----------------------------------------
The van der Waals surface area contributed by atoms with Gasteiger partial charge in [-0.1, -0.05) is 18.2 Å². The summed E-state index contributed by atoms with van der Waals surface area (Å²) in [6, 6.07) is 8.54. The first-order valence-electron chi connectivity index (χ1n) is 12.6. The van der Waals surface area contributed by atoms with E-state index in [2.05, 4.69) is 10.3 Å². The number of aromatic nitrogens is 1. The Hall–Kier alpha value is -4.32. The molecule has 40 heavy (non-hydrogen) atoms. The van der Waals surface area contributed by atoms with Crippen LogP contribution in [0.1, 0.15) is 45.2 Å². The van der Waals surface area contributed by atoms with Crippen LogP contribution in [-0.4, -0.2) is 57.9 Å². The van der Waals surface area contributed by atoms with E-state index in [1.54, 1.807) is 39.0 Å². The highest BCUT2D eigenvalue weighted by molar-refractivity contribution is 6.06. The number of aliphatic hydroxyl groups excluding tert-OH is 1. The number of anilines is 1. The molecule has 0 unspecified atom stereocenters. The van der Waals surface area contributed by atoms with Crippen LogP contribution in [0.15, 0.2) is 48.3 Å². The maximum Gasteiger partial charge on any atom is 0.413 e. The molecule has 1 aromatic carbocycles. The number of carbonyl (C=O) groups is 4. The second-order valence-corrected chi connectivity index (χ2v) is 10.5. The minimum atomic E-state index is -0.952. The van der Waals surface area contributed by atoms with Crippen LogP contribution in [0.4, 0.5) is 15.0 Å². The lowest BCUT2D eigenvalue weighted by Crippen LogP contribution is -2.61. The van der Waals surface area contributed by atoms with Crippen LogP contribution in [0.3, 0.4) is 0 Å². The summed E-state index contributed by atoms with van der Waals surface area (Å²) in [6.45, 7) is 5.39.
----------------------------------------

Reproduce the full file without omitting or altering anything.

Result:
The van der Waals surface area contributed by atoms with Gasteiger partial charge in [-0.1, -0.05) is 18.2 Å². The summed E-state index contributed by atoms with van der Waals surface area (Å²) in [6, 6.07) is 8.54. The first-order valence-electron chi connectivity index (χ1n) is 12.6. The van der Waals surface area contributed by atoms with E-state index in [2.05, 4.69) is 10.3 Å². The number of aromatic nitrogens is 1. The Hall–Kier alpha value is -4.32. The molecule has 40 heavy (non-hydrogen) atoms. The van der Waals surface area contributed by atoms with Crippen LogP contribution in [0.1, 0.15) is 45.2 Å². The van der Waals surface area contributed by atoms with Crippen LogP contribution in [-0.4, -0.2) is 57.9 Å². The van der Waals surface area contributed by atoms with E-state index in [1.54, 1.807) is 39.0 Å². The highest BCUT2D eigenvalue weighted by molar-refractivity contribution is 6.06. The number of aliphatic hydroxyl groups excluding tert-OH is 1. The number of anilines is 1. The molecule has 0 unspecified atom stereocenters. The van der Waals surface area contributed by atoms with Crippen LogP contribution in [0.15, 0.2) is 48.3 Å². The maximum Gasteiger partial charge on any atom is 0.413 e. The molecule has 1 aromatic carbocycles. The number of carbonyl (C=O) groups is 4. The second-order valence-corrected chi connectivity index (χ2v) is 10.5. The minimum atomic E-state index is -0.952. The van der Waals surface area contributed by atoms with Crippen LogP contribution in [0.4, 0.5) is 15.0 Å². The lowest BCUT2D eigenvalue weighted by Crippen LogP contribution is -2.61. The van der Waals surface area contributed by atoms with Crippen LogP contribution in [0.3, 0.4) is 0 Å². The summed E-state index contributed by atoms with van der Waals surface area (Å²) in [6.45, 7) is 5.39.